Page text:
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Monday, 14 November 2011

Different points of view ...

I have watched and read with interest a number of different blogs, news items and newspapers in recent days all with different points of view on the €uro and the efforts to save it and prevent the debt crises in Greece, Italy and other southern European countries, from getting out of hand. Many of the British blogs and newspapers seem to be following the theme of "good riddance to the €uro, no body wants it," or "EU/Brussels/France/Germany have removed the democratic rights of Greece and Italy" or "Germany is trying to takeover Europe ..."

It is very interesting to note that there is a strong anti-German theme in many of these posts, most of which focus on the attempt to bail out the various governments whose profligate spending has precipitated the crisis. All the old propaganda is being paraded again. Germany wants to suppress democracy, Germany wants to control Europe, Germany wants ... Living in Germany I can only say that the Germans are themselves utterly bemused by all this.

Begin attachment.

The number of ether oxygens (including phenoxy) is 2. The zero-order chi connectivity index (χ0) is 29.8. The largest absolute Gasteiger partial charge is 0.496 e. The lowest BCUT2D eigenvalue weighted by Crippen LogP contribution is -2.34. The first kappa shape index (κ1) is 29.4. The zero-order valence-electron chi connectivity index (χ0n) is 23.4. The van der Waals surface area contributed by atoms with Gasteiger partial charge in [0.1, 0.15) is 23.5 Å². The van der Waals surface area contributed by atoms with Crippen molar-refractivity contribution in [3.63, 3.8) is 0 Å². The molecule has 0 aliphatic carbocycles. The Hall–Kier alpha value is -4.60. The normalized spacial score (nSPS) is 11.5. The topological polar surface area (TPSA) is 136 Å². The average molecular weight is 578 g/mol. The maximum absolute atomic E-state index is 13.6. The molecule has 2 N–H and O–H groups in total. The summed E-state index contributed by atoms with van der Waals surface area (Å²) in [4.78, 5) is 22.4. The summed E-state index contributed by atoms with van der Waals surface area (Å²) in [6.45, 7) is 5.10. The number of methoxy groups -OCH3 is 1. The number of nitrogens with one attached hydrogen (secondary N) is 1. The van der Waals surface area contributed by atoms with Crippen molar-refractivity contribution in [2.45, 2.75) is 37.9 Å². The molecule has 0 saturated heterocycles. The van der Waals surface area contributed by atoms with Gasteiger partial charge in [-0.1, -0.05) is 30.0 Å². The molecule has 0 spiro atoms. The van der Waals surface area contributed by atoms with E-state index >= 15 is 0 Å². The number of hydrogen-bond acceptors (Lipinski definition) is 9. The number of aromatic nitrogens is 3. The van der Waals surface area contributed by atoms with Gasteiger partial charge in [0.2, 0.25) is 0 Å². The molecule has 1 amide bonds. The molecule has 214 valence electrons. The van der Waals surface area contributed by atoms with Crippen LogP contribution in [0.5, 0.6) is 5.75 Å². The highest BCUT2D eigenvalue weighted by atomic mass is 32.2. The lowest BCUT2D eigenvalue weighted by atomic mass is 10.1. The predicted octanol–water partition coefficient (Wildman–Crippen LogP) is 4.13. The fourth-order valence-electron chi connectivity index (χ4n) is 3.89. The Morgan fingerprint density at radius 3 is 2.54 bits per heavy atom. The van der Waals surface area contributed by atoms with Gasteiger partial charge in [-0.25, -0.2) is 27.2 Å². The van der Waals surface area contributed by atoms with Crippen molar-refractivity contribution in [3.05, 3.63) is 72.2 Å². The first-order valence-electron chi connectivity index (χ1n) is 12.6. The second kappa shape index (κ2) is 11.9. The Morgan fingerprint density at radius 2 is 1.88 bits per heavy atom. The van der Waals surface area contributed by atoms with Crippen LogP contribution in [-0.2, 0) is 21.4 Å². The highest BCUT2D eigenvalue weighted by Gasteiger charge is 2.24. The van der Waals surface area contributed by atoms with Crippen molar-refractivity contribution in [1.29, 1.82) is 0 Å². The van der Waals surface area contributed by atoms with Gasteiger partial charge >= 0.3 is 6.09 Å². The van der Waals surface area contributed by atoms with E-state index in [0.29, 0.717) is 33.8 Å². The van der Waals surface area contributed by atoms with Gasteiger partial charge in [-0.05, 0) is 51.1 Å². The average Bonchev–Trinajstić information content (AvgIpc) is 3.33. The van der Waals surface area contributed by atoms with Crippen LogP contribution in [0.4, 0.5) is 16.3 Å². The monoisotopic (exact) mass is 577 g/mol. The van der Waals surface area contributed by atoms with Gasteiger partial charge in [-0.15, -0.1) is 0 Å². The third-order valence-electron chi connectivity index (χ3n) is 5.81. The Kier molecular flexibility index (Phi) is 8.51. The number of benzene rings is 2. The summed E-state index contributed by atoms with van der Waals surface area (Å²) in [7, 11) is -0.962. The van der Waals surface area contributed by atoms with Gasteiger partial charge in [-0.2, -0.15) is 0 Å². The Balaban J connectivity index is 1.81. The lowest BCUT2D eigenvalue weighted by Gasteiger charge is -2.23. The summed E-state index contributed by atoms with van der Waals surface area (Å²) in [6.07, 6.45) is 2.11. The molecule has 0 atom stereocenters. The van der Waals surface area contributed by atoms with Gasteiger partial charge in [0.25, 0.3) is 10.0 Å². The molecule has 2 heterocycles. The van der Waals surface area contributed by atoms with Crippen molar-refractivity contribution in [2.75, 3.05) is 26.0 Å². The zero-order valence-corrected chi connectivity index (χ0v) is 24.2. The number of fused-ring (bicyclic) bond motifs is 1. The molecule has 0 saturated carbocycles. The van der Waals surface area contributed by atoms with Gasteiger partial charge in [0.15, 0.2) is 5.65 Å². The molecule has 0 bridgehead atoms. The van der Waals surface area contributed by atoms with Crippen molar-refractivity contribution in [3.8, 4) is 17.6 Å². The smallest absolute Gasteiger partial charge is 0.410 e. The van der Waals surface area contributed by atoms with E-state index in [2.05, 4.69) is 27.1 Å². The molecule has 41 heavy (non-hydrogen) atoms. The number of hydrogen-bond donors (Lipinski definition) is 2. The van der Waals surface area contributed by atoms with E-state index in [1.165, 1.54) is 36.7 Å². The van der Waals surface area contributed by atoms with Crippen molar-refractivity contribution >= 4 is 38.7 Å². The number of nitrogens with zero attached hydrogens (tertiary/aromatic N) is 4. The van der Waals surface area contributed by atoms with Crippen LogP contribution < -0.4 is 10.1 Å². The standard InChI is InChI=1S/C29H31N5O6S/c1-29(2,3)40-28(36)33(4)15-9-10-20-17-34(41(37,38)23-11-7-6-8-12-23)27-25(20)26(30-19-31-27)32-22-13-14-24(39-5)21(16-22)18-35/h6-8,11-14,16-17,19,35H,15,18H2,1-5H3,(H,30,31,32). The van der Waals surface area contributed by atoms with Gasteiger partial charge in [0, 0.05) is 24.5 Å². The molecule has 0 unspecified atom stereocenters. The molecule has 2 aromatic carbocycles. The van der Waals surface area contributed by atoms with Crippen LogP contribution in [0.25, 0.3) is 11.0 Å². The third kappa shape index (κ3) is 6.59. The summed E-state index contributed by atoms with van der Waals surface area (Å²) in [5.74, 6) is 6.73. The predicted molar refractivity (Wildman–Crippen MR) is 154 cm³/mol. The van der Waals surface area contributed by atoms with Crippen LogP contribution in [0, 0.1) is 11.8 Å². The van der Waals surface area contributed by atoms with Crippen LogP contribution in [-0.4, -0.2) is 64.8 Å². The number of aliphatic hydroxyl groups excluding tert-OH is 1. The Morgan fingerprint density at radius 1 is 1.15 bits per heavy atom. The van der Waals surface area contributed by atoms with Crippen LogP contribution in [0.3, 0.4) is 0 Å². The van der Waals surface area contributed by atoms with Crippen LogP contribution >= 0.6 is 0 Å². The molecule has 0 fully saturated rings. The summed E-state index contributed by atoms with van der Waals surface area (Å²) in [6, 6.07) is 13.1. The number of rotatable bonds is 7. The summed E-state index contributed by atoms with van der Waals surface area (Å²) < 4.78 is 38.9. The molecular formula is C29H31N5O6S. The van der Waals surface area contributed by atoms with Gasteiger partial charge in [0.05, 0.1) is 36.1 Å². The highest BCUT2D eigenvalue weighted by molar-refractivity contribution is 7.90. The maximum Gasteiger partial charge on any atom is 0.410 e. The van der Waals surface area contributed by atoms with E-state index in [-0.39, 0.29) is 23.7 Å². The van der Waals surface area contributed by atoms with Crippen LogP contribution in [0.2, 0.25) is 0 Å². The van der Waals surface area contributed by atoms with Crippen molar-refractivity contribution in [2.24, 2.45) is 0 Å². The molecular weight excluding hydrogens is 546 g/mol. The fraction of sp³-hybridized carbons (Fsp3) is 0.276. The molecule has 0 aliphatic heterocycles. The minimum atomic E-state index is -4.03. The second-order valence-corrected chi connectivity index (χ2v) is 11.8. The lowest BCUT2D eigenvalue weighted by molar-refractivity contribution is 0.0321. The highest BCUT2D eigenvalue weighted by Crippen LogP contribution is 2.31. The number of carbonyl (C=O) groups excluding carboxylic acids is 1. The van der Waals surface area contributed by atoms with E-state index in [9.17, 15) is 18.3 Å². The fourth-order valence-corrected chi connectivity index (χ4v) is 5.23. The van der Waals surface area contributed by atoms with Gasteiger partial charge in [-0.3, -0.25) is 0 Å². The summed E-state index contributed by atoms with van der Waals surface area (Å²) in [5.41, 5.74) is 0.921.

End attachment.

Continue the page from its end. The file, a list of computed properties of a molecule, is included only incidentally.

As for those claiming that the Italians have been denied a "democratic right" that certainly isn't the impression one gets watching them celebrating Berlusconi's departure. Anyone would think, watching Italian, Swiss and German newscasts, that the Italians felt that his being forced to resign by the EU rescue deal was a good thing. Interestingly, this is not what is being reported (I can't watch BBC or UK Channels because they don't allow people outside the UK to do so!) in the UK according to the online newspapers. Is this just a different perspective, or is it a deliberate attempt to put a different spin on things?

An interesting question. But what is the motive behind it?